In the Grand Hunter Field on Friday, Rob Bielefeld, 39, of Ithaca, New York, and Wellington, Florida, riding C.C. Bloom for owner Samantha Hallman won the First Year Green Hunter Championship, Section A. The duo competed in four over fences classes held over two days and chalked up one win, two third-place ribbons, and a fourth place ribbon. They did not compete in the Under Saddle class, but still accumulated enough points to claim the Championship. Heather Caristo rode Indian Summer for Mr. and Mrs. Ralph Caristo and earned the Section A Reserve. C.C. Bloom is an eight-year-old, 16.1-hand chestnut Dutch mare by the French-bred Olympic stallion Jus de Pomme. Hallman imported her from Joey Norick two years ago. Bielefeld and C.C. Bloom are commencing their second season together.
"She’s a good jumper," stated Bielefeld. "Her consistency really paid off. She always tries hard but the first day she just gave that extra effort. She jumped so high over all the jumps and stayed in the air."
Forty-one horses competed in Section A yesterday and 42 competed today. Competition in the division was tough, Bielefeld acknowledged. "Ten years ago First Year horses used to make a few errors and be okay because they were First Year horses and green," he said. "But nowadays there’s no room for error. You have to be right on. The horse has to be right on. If you don’t get above a score of 80, you’re not getting a ribbon. It’s very, very competitive this year."
Later in the day on Friday, Ken Smith of Wellington, Florida, riding Noir for owner Mrs. Quentin Alexander won the First Year Green Hunter Championship, Section B. Thirty-nine horses competed in two over fences in this section of the division yesterday, and 42 contested the final three classes today, including an Under Saddle class and two jumping classes. Tim Goguen riding George for Janet Read was the Reserve.
Kicking off the action in the Internationale Arena on Saturday, February 14, Marley Goodman, 23, of Wellington, Florida, aboard Jumper won the $10,000 Adequan Amateur-Owner Jumper Classic High, besting a field of 56 entries. Thirteen horses went clear over the 14-effort Round One course and qualified for the Jump-off. Goodman was the second rider to go over the eight-effort course and set the pace with her clear round in 41.508 seconds. The dozen riders who chased her time could not catch her, though four more riders produced clear performances.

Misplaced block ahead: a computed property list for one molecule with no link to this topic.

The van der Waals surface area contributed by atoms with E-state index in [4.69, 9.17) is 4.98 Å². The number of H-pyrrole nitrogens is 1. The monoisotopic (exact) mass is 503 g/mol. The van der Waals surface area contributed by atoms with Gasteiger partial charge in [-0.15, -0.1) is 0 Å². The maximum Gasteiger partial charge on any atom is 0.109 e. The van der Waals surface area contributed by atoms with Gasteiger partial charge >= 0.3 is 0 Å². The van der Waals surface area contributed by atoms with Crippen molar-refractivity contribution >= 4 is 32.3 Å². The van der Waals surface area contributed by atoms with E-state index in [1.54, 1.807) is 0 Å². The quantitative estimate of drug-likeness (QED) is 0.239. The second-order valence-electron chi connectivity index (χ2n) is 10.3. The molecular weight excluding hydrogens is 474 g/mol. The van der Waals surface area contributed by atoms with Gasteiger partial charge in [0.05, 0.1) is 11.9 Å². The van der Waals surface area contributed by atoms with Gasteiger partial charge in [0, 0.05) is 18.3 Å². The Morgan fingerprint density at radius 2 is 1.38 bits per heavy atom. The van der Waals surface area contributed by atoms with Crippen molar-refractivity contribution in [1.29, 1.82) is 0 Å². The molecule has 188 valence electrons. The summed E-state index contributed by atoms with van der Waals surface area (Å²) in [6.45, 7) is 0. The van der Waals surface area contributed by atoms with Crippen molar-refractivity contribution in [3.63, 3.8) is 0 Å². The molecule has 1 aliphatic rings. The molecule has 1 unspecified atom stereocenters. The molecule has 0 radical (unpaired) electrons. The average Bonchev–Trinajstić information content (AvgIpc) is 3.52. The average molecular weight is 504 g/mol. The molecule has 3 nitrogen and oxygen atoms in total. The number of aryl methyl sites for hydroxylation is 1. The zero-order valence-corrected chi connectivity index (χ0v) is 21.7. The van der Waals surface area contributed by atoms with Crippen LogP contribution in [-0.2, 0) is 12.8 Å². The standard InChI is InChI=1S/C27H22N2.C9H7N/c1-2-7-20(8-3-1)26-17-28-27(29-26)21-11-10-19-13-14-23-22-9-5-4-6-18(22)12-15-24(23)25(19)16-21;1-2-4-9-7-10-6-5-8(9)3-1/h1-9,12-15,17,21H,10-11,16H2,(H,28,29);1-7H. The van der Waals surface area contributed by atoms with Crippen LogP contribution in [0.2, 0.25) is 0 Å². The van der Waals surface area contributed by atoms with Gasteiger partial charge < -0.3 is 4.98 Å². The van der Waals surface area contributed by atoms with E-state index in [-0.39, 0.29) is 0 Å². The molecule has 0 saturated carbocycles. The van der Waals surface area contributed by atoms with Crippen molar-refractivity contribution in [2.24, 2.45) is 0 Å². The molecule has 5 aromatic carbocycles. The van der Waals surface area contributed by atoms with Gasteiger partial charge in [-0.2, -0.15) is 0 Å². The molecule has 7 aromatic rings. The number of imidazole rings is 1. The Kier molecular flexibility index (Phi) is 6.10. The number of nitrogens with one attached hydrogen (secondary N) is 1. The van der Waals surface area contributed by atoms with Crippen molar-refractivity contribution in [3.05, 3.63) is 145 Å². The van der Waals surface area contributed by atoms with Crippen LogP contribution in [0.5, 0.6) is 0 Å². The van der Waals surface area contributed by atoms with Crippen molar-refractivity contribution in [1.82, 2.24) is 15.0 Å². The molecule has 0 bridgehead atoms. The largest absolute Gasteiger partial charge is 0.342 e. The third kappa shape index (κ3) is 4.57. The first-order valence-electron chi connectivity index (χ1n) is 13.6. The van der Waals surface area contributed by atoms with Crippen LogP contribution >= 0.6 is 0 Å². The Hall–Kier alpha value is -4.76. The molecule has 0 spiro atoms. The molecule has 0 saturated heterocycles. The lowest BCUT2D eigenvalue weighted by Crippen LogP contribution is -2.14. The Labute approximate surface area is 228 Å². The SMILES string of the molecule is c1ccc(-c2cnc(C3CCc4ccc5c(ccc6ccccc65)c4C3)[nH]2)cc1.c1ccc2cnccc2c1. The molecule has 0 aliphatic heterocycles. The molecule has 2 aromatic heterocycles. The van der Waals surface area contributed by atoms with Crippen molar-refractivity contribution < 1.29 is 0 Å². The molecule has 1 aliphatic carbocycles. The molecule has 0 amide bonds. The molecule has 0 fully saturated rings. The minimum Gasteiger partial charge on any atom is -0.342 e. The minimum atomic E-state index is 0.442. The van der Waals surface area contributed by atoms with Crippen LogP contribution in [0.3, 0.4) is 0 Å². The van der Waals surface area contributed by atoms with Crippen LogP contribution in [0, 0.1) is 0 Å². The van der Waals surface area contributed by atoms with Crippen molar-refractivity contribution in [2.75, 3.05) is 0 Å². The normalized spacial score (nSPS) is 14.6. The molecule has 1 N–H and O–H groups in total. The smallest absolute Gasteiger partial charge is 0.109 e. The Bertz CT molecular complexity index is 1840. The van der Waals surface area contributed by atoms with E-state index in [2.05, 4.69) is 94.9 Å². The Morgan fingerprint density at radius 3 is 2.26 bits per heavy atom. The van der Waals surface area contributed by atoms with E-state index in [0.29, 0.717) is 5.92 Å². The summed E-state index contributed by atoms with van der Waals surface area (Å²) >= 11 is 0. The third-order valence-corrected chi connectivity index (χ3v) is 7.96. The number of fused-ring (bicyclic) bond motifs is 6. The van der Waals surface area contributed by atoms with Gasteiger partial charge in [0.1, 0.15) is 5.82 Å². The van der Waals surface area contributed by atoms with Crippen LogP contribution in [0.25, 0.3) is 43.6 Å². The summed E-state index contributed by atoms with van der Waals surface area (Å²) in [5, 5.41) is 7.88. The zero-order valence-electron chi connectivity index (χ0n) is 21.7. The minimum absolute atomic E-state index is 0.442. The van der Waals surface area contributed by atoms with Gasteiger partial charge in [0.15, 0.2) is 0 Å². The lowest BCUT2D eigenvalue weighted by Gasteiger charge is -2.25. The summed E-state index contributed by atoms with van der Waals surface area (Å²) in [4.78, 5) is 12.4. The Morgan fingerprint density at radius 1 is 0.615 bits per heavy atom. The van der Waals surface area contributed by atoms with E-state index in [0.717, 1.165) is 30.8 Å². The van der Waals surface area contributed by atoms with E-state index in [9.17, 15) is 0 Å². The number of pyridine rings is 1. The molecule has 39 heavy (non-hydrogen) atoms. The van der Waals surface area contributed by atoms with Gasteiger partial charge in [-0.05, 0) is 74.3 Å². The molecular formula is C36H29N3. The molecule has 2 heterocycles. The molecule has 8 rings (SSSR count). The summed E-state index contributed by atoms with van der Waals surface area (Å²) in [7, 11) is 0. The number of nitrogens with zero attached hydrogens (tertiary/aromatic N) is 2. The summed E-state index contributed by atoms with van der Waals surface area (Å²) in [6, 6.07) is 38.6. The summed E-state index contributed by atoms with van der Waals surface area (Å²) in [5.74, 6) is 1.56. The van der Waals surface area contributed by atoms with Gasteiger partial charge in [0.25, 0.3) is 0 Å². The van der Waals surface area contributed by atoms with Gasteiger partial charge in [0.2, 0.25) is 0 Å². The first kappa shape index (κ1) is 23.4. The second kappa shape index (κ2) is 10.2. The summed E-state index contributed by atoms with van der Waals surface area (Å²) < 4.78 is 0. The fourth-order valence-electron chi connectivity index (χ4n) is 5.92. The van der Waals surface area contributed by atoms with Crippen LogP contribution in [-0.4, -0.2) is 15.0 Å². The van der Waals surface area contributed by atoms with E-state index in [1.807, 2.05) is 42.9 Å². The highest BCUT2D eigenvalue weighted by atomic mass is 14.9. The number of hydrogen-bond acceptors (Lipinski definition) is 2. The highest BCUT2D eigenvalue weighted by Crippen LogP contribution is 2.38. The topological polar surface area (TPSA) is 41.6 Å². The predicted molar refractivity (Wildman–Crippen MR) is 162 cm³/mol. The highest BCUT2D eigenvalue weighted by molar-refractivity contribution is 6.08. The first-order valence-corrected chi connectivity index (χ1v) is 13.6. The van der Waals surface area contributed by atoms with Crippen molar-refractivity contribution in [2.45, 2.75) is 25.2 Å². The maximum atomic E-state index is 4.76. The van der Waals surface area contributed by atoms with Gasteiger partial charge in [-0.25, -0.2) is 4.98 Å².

Cara Raether riding Zypria for Trelawny Farm Inc. placed second, tripping the timers in 41.807. Paige Johnson riding Landria W for Salamander Farm took the third place ribbon, covering the short course in 41.947. "It’s always difficult going early in a jump-off because you don’t know how fast to go," said Goodman. "I decided to use this as practice and go as fast as I could. I was lucky enough to keep the lead. You have to have luck with you as well. I don’t think there was any place where I could have been faster."
The aptly named Jumper is a 12-year-old, 16.2-hand, bay Dutch warmblood gelding with one blue eye. Goodman and her family’s Turtle Lane Farm have owned him for three years. "He’s just a fantastic horse. He always wants to win for you, every time," Goodman said.
At last year’s WEF, Jumper was the second leading money winner in the amateur division. "I know how he rises to the occasion. He’s the perfect fit for me." Today’s win marked Goodman’s first victory in this year’s WEF. "It feels very good," she said. "We were second last week in this class and it was nice to win it, very nice. It’s always good to win a class here because the competition is very difficult with many competitors with good horses and good riders."